- ticket title
- EUROPEAN MEASURES AGAINST ANY PARTY OBSTRUCTING POLITICAL PROCESS IN LIBYA
- Daily Press Briefing by the Office of the Spokesperson for the Secretary-General
- Multilateral Partnerships More Important than Ever to Tackle Global, Regional Crises, Secretary-General Tells Heads of Organizations at High-Level Dialogue
- A Long Way From Home – Migrants’ Housing Conditions In Libya (November 2020)
- Libyan Political Dialogue Forum and the Berlin Conference: Joint statement by France, Germany, Italy and the United Kingdom (November 2020)
26 May 2011 | Geneva — Despite the decrease in fighting over the last week, the health situation in Misratah remains critical, says the World Health Organization (WHO) following a two-day interagency assessment in the western Libyan town. Misratah, Libya’s third largest city, has been the scene of heavy fighting since the beginning of the civil unrest.
The medical record system was affected by the conflict and no reliable information on casualties can be obtained. However, available figures suggest that an average of 12 people were killed and 70 injured everyday until one week ago.
A shortage of midwives and specialized nursing staff, especially in operating theatres, intensive care units and dialysis services, is reported in all six hospitals in Misratah.
Prior to the conflict, the health system was depending mainly on foreign nurses. Since fighting broke out, 80% of all nurses have either left Misratah or have been unable to reach health facilities due to insecurity.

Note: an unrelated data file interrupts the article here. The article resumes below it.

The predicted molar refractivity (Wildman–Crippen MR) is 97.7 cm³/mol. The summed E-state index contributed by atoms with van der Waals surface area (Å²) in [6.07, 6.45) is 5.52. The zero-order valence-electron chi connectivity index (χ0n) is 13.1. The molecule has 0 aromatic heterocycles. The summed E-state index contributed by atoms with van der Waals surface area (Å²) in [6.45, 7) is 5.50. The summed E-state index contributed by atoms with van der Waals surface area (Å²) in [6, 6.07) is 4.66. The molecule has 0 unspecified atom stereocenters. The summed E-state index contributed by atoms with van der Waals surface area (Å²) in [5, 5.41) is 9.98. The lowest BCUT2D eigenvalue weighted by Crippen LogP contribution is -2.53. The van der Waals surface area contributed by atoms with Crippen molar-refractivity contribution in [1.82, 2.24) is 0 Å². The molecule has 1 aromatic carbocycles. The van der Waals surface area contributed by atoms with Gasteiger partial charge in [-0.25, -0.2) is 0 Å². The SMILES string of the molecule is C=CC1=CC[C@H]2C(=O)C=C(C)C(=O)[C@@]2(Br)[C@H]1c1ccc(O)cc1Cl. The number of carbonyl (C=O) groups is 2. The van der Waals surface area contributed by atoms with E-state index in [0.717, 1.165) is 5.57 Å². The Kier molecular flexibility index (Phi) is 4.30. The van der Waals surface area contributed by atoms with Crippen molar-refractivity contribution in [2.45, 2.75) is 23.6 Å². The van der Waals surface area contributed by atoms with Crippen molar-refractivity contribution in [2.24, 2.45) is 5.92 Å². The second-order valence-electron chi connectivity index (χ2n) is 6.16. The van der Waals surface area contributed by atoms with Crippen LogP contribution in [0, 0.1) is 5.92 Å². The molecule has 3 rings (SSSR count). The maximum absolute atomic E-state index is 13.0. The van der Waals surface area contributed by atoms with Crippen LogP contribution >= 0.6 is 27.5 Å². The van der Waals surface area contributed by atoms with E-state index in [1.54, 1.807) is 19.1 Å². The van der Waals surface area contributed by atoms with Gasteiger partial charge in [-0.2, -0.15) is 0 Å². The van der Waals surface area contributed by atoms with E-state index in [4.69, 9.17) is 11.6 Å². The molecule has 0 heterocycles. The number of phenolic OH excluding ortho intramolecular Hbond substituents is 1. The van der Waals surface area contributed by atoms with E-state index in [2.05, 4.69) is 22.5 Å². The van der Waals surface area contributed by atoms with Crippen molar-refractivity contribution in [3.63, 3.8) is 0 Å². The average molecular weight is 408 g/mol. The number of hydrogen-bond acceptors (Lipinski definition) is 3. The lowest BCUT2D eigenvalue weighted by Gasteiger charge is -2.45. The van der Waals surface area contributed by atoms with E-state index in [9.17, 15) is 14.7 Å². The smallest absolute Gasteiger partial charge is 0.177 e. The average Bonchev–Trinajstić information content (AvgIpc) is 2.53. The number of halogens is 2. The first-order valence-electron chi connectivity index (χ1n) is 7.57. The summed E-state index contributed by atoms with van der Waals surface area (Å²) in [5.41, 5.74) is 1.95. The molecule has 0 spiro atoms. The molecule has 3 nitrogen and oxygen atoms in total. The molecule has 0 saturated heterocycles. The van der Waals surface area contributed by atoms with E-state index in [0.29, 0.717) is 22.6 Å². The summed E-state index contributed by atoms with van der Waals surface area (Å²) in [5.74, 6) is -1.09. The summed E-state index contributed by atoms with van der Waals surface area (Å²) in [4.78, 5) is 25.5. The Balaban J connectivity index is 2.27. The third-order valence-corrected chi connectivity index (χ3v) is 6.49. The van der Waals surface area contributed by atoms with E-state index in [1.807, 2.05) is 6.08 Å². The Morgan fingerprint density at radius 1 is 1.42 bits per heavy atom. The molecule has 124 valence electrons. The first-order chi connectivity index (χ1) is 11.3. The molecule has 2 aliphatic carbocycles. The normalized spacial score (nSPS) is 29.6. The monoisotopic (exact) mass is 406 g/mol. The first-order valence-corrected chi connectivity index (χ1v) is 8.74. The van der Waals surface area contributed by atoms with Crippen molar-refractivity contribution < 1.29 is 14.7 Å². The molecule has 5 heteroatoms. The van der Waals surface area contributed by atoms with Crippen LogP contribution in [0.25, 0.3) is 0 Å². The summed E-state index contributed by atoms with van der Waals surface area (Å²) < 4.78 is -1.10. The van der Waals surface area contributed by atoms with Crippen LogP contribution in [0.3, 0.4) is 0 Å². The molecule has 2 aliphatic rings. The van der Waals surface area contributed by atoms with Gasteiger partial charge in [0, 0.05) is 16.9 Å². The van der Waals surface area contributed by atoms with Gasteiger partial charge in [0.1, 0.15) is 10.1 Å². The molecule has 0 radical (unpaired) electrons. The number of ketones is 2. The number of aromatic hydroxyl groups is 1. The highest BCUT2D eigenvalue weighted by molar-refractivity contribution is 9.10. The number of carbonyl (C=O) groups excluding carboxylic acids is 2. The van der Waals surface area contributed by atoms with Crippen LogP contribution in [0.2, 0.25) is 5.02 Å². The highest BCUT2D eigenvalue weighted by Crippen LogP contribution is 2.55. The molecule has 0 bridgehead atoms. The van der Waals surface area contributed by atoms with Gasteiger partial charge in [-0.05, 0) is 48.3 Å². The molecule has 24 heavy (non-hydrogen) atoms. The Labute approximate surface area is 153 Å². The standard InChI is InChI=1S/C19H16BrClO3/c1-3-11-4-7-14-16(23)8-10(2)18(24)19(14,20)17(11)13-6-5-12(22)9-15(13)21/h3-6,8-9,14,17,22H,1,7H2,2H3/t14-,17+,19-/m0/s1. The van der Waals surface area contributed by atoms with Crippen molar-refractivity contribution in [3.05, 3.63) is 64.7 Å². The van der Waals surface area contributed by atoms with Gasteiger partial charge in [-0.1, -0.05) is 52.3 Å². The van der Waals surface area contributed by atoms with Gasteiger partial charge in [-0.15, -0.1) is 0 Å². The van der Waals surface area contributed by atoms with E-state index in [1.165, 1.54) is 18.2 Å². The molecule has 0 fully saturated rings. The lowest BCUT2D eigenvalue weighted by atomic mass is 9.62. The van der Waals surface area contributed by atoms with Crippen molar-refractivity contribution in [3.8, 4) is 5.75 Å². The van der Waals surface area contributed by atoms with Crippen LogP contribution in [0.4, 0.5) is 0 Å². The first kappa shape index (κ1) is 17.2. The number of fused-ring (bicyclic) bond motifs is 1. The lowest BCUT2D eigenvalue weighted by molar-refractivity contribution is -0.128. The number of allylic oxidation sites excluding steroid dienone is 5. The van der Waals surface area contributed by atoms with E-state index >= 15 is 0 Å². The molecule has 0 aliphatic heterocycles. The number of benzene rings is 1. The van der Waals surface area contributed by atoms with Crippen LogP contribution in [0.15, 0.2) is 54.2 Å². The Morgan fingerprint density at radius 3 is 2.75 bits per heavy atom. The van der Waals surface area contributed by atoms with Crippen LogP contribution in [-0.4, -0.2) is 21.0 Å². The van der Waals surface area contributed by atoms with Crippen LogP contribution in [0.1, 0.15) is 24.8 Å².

Physicians specializing in nephrology, neurology, psychiatry, oncology, cardiology, paediatrics and maxillofacial surgery are also needed.
Doctors working in emergency units have been working around the clock for more than 80 days and are reaching exhaustion. They have not received salaries since the beginning of the conflict.
Medical items such as chemotherapy drugs, anti tetanus toxoid, and most children’s vaccines have reached a critical level of shortage. Several antibiotics are also needed to prevent drug-resistant infections in intensive care units.
A large part of the equipments and medical records of the hospitals was destroyed or lost due to shelling or during the transfer between hospitals and will need to be replaced urgently.